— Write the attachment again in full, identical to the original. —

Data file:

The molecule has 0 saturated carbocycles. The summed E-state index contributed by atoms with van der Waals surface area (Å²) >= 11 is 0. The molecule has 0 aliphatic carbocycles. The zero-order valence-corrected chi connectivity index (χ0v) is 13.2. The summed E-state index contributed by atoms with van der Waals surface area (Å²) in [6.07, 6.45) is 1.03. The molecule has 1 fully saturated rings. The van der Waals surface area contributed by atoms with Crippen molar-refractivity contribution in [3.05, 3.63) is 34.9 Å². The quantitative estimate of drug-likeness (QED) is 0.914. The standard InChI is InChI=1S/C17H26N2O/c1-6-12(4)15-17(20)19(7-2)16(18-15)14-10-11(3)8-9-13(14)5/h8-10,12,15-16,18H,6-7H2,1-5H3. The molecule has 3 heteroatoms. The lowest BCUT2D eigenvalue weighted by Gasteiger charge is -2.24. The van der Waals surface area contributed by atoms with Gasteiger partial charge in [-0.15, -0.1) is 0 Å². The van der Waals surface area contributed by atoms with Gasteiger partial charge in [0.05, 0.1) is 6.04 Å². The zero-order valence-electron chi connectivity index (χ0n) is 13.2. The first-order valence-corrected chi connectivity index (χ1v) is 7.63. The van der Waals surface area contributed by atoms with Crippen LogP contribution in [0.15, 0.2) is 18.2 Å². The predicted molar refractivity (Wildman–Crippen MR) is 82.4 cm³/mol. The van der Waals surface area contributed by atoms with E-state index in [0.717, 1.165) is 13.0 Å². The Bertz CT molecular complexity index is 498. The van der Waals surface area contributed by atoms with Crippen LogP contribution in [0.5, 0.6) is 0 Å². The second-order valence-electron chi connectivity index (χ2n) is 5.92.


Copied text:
The molecule has 0 saturated carbocycles. The summed E-state index contributed by atoms with van der Waals surface area (Å²) >= 11 is 0. The molecule has 0 aliphatic carbocycles. The zero-order valence-corrected chi connectivity index (χ0v) is 13.2. The summed E-state index contributed by atoms with van der Waals surface area (Å²) in [6.07, 6.45) is 1.03. The molecule has 1 fully saturated rings. The van der Waals surface area contributed by atoms with Crippen molar-refractivity contribution in [3.05, 3.63) is 34.9 Å². The quantitative estimate of drug-likeness (QED) is 0.914. The standard InChI is InChI=1S/C17H26N2O/c1-6-12(4)15-17(20)19(7-2)16(18-15)14-10-11(3)8-9-13(14)5/h8-10,12,15-16,18H,6-7H2,1-5H3. The molecule has 3 heteroatoms. The lowest BCUT2D eigenvalue weighted by Gasteiger charge is -2.24. The van der Waals surface area contributed by atoms with Gasteiger partial charge in [-0.15, -0.1) is 0 Å². The van der Waals surface area contributed by atoms with Gasteiger partial charge in [0.05, 0.1) is 6.04 Å². The zero-order valence-electron chi connectivity index (χ0n) is 13.2. The first-order valence-corrected chi connectivity index (χ1v) is 7.63. The van der Waals surface area contributed by atoms with Crippen LogP contribution in [0.15, 0.2) is 18.2 Å². The predicted molar refractivity (Wildman–Crippen MR) is 82.4 cm³/mol. The van der Waals surface area contributed by atoms with E-state index in [0.717, 1.165) is 13.0 Å². The Bertz CT molecular complexity index is 498. The van der Waals surface area contributed by atoms with Crippen LogP contribution in [0.5, 0.6) is 0 Å². The second-order valence-electron chi connectivity index (χ2n) is 5.92.